Marine invasive species are currently recognized as one of the major direct causes of biodiversity loss and changes in ecosystem provisioning and supporting services. This dataset documents the recent progress in addressing their growing threat to ocean biodiversity and ecosystems.
This review was undertaken to examine the invasive species management components within the National Biodiversity Strategy and Action Plans of twelve Pacific island countries (PICs): Cook Islands, Fiji, Federated States of Micronesia, Kiribati, Marshall Islands, Niue, Palau, Papua New Guinea, Samoa, Solomon Islands, Tonga and Vanuatu.
The results of the review show that invasive species management is included as a component in eleven National
Biodiversity Strategy and Action Plans, Marshall Islands being the only country not to include invasive species
There are three species of rat in the Pacific, the Polynesian rat Rattus exulans (the smallest), the ship rat Rattus rattus and the Norwegian rat Rattus norvegicus (the largest). Rats are one of the most damaging pests in urban zones, and this document is a guide on how and why it is necessary to control in the region.
This study, commissioned by the UNEP/CMS Secretariat, aims to identify how climate change is likely to affect individual migratory species, and the degree of threat that they face.
The Helping Islands Adapt workshop was held in Auckland, New Zealand between the 11th and 16th of April 2010 to support regional action against invasive species on islands, in order to preserve biodiversity and adapt to climate change. It arose from decisions under the Convention on Biological Diversity (CBD) relating to invasive alien species and island biodiversity.
This policy applies to SPREP’s own data as well as data held by SPREP on behalf of government agencies and partners within the Pacific.
The Protected Areas Working Group (PAWG) Action Plan 2014-2020 aligns with the Framework for Nature Conservation and Protected Areas (Framework) in terms of time span and objectives. The Action Plan was developed during a series of planning meetings and the Annual meeting of PAWG held in July 2015.
This report summarizes the work being carried out by parties to the Pacific working group for bird conservation. The purpose of the meeting was to review the conservation status of all Pacific birds, based on studies conducted by BirdLife International and Government agencies, to determine threats, what work has been undertaken and what still needs to be done, and to use this information to contribute to the development of the new Action Strategy.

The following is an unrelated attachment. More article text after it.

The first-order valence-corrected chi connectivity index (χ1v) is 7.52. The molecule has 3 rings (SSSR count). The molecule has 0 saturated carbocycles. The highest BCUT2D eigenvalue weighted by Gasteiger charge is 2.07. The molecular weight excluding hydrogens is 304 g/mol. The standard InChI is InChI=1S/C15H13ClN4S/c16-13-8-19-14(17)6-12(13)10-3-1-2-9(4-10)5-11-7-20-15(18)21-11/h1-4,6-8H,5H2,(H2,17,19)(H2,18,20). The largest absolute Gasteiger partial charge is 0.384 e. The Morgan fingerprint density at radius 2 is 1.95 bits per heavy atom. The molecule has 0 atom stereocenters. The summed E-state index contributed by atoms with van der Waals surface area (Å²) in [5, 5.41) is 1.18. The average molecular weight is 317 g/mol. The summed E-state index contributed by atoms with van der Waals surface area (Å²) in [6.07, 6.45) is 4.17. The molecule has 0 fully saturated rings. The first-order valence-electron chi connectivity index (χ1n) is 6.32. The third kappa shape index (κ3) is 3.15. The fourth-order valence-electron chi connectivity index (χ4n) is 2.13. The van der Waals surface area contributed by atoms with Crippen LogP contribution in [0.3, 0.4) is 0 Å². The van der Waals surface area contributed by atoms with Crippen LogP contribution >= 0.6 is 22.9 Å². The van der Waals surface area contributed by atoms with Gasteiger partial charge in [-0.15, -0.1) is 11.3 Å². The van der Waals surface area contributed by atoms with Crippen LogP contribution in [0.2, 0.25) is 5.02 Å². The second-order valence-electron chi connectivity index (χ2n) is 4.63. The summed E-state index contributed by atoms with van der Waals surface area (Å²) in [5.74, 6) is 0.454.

A link to the Pacific Islands Protected Area Portal (PIPAP) which aims to facilitate the sharing of resources and expertise among the Pacific Islands Protected Area practitioners.
PEBACC is a five year project implemented by the Secretariat of the Pacific Regional Environment Programme (SPREP) to explore and promote ecosystem-based options for adapting to climate change.
This report reviews available information on the adverse effects of 14 alien vertebrates considered to be ‘significant invasive species’ on islands of the South Pacific and Hawaii.
This study examines the status of plant conservation in Oceania, where most islands have experienced two waves of anthropogenic habitat alteration and extinction, following Austronesian and European contact.
A report on the regional inception of the second phase of the Biodiversity and Protected Areas Management (BIOPAMA) programme, for the Pacific that was held at the Tanoa Tusitala Hotel, Apia, Samoa from 11th to 15th June 2018.
Area of vegetation by province
This paper attempts to present a “quick snapshot” of the status of biodiversity in the Pacific Islands and the prospects and challenges for the mainstreaming of its conservation and sustainable use by Pacific Island peoples during the 21st century
The PIER database is focused on plant species that are known to have been introduced to the Pacific region including the Pacific Rim. It provides listings and descriptions of plant species that threaten ecosystems and also listed many other invasive and potentially invasive plant species present in and around the Pacific region